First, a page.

A group of about 40 students who applied to Binghamton University this admissions season will instead start their college careers at Broome Community College this fall.

Those students, who applied to BU but were not granted admission for the fall 2011 semester, comprise the first group of a pilot program that is a joint effort between administrators at BU and BCC.

The program, called Binghamton Advantage, would guarantee the selected BCC students the option to transfer to BU after one or two years, depending on their academic record. The students would also be given the option to live in BU on-campus housing.

BCC President Kevin Drumm was the first to bring the proposal to BU administrators.

Brian Rose, vice president for student affairs at BU, said Drumm provided the initial idea but that it was further “developed between the two institutions.”

Drumm said he read news reports about similar partnerships at elite private schools across the country and he thought the same ideas could be carried over to BU and BCC, which is already BU’s largest single source of transfer students.

The primary goal, Drumm said, is “to help students gain access” to affordable quality education. He said BU was an ideal partner for BCC because of its “stature and its relatively inexpensive tuition.”

The BCC students admitted to the Binghamton Advantage program would be guaranteed later admittance to BU, provided that they fulfill the requirements of the program.

BCC students who complete general education requirements and maintain at least a 3.0 GPA by the end of their second year would receive their associate’s degree from BCC and would start their third year of schooling at BU.

Students would be permitted to transfer to BU after just one year if they had earned 24 credits — 18 of which would need to be GenEd credits — in addition to maintaining a GPA of at least 3.2.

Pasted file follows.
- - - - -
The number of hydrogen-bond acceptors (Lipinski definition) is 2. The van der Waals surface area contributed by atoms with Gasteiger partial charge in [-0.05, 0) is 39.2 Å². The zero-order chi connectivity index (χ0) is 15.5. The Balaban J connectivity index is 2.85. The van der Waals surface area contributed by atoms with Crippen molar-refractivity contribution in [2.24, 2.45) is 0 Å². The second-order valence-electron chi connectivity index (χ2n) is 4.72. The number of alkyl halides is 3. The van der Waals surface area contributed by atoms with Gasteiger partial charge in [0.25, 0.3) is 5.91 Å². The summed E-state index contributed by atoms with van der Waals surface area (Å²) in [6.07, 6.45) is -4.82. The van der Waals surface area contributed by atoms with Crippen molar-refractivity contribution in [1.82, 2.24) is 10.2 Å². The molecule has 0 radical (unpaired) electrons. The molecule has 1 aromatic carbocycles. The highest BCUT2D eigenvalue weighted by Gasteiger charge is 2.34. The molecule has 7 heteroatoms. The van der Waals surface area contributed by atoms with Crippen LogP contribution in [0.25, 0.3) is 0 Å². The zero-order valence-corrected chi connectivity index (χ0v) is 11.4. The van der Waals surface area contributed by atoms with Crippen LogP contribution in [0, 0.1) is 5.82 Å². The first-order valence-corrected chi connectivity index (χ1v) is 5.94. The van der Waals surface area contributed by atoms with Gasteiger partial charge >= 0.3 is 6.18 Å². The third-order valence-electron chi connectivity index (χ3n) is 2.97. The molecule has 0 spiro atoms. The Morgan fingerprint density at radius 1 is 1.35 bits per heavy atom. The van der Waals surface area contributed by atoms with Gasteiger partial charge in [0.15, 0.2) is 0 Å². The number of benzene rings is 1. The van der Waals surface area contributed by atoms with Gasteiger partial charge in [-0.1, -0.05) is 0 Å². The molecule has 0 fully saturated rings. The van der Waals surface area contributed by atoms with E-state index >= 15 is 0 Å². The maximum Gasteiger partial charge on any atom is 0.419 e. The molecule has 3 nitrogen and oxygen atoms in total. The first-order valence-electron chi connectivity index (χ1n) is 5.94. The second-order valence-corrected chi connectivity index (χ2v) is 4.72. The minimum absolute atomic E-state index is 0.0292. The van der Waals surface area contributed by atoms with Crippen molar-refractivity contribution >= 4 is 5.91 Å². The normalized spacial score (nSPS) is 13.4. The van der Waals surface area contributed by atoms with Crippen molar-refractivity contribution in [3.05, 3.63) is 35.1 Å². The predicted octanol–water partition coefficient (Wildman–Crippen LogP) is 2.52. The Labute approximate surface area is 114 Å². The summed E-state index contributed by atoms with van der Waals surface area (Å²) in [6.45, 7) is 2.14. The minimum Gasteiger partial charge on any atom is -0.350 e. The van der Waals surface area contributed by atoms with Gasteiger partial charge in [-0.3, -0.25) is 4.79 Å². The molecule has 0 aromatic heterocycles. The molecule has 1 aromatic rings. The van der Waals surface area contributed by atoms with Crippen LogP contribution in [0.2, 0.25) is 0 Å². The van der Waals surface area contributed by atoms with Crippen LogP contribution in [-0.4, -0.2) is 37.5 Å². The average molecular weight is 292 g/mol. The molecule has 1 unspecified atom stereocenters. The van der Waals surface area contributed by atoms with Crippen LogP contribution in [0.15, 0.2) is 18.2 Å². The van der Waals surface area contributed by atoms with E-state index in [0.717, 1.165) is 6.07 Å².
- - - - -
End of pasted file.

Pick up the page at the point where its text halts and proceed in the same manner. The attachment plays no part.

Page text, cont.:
Drumm said Monday that somewhere between 40 and 50 students are currently enrolled in the program, but this number could shift before the semester starts.

Binghamton Advantage is open to many more students than the programs from which Drumm drew his inspiration. According to Drumm, schools that offer similar programs often give the transfer option to fewer than 10 students.

But Drumm said if the program is deemed successful, he and BU would be looking to admit an even greater number of students to the program.

Binghamton Advantage students might face challenges in traveling from their on-campus BU residence to the BCC campus, which is about a seven-mile drive away, according to Drumm.

“Most community college students have personal transportation,” Drumm said. “But those who do not have access to a car of their own would likely have to take a bus to the University Downtown Center and catch a bus from there to BCC.”

It is “a bit convoluted,” Drumm explained. “[There are issues] we may have to address depending on the needs of this admitted class.”

A private shuttle could be one possible solution, but there are no current plans for a shuttle.

The BCC students would not be required to live on campus, but Rose said “we certainly encourage them” to do so.

“The more integrated they are into the community the easier that’s going to go,” he said.

But there would be at least one restriction on their involvement. The Binghamton Advantage students would not be permitted to represent BU in intercollegiate athletics, according to Rose. He said, however, that the Binghamton Advantage students would be allowed to participate in most other extracurricular activities.

Rose said the program was not influenced by any desire to fill rooms in the newly constructed student housing in Newing College.

“It wasn’t our motivation,” he said.